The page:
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Health Technol Assess. 2006 Aug;10(27):iii-iv, ix-xi, 1-164.

A review of the evidence on the effects and costs of implantable cardioverter defibrillator therapy in different patient groups, and modelling of cost-effectiveness and cost-utility for these groups in a UK context.

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Health Economics Research Group, Brunel University, Uxbridge, UK.



To update the systematic review evidence on the effectiveness, health-related quality of life (HRQoL) and cost-effectiveness of implantable cardioverter defibrillators (ICDs); compilation of new data on the service provision in the UK; and on the clinical characteristics, survival, quality of life and costs of ICD patients in the UK, and a new cost-effectiveness model using both international RCT and UK-specific data.


Electronic databases searched from November 1999 to March 2003, this was supplemented by a systematic review of research published during 2003-5. Survey data.


Studies were selected and assessed. A survey of ICD centres was carried out. Basic data were obtained from two major implanting centres including 535 patients (approximately 10% of overall UK activity) implanted between 1991 and 2002, and retrieval of fuller data, on patient characteristics, management and resource use, from patient notes for a sample of 426 patients was attempted. A cross-sectional survey collected HRQoL data (using the Nottingham Health Profile, Short Form 36, Hospital Anxiety and Depression questionnaire, EuroQoL 5 Dimensions and disease-specific questions) on a sample of 229 patients. A Markov model combined UK patient data with data from published randomised controlled trials (RCTs) to estimate incremental costs per life-year or quality-adjusted life-year (QALY) gained.


None of the economic analyses in the studies found could be directly applied to the UK. The multiple sources of routine data available (including the national ICD database) provide an imperfect picture of the need for and use of ICDs. Implantation rates have been rising to a rate of around 20 per million population. Mean age is increasing and most ICDs are implanted into men aged 45-74 years. There is significant geographical variation. A survey of 41 UK centres provided additional evidence, particularly of variation in level of activity and resourcing. Most detailed data were obtained for 380 patients (89%). The postal survey produced a 73% response rate. Demographic characteristics of these patients were similar to ICD recipients in the UK as a whole and patients included in secondary prevention RCTs. Mean actuarial survival at 1, 3 and 5 years was 92%, 86% and 71%, respectively. Patient age at implantation and functional status significantly affected survival. Levels of most of the HRQoL measures were lower than for a UK general population. There was no evidence of a change with time from implantation. Patients who had suffered ICD shocks had significantly poorer HRQoL. Most patients nevertheless expressed a high level of satisfaction with ICD therapy. Mean initial costs of implantation showed little variation between centres (23,300 pounds versus 22,100 pounds) or between earlier and more recent implants. There appeared to be greater variation between patients presenting along different pathways. Postdischarge costs (tests, medications and follow-up consultations) and costs of additional hospitalisations were also calculated. Using the Markov model it was found that over a 20-year horizon, mean discounted incremental costs were 70,900 pounds (35,000-142,400 pounds). Mean discounted gain was 1.24 years (0.29-2.32) or 0.93 QALYs. Cost-effectiveness was most favourable for men aged over 70 years with a left ventricular ejection fraction (LVEF) below 35%. If the treatment effect were to continue, then the cost per life-year over a lifetime might fall to around 32,000 pounds. Five RCTs of ICDs, a meta-analysis and, a cost-effectiveness analysis of ICDs used in primary prevention, and a meta-analysis of ICDs in patients with non-ischaemic cardiomyopathy have been published recently. These trials provide confirmation of survival benefit of ICDs used in primary prevention in both ischaemic and non-ischaemic cardiomyopathy patients. Costs per QALY ranged from US$34,000 in older trials to controls being both less expensive and more effective (CABG Patch, DINAMIT). More recent trials estimated cost per QALY between $50,300 and $70,200. The inconsistency in evidence for a HRQoL benefit has not been resolved and further work on risk stratification is necessary.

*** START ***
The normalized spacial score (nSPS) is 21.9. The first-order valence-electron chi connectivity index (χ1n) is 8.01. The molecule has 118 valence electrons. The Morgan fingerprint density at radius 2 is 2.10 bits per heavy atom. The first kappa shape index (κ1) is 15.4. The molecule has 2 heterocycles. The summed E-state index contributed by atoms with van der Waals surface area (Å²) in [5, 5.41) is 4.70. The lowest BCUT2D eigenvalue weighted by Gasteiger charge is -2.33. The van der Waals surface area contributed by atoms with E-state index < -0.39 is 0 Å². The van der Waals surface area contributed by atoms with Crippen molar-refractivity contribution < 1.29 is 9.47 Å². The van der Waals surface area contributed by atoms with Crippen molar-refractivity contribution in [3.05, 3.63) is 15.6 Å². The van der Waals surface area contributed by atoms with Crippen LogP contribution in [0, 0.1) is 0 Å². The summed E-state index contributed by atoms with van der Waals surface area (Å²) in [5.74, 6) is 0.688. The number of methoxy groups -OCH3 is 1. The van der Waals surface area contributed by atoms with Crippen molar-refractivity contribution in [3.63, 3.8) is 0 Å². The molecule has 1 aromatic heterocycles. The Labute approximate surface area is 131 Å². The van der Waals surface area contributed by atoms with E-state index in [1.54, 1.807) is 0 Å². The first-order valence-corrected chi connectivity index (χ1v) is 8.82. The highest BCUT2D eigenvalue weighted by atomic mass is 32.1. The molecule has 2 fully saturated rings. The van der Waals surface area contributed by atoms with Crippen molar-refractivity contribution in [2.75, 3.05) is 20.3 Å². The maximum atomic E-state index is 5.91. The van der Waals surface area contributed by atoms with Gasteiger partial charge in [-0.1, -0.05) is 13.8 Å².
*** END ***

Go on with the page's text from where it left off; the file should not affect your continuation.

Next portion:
The evidence of short- to medium-term patient benefit from ICDs is strong but cost-effectiveness modelling indicates that the extent of that benefit is probably not sufficient to make the technology cost-effective as used currently in the UK. One reason is the high rates of postimplantation hospitalisation. Better patient targeting and efforts to reduce the need for such hospitalisation may improve cost-effectiveness. Further cost-effectiveness modelling, underpinned by an improved ICD database with reliable long-term follow-up, is required. The absence of a robust measure of the incidence of sudden cardiac death is noted and this may be an area where further organisational changes with improved data collection would help.

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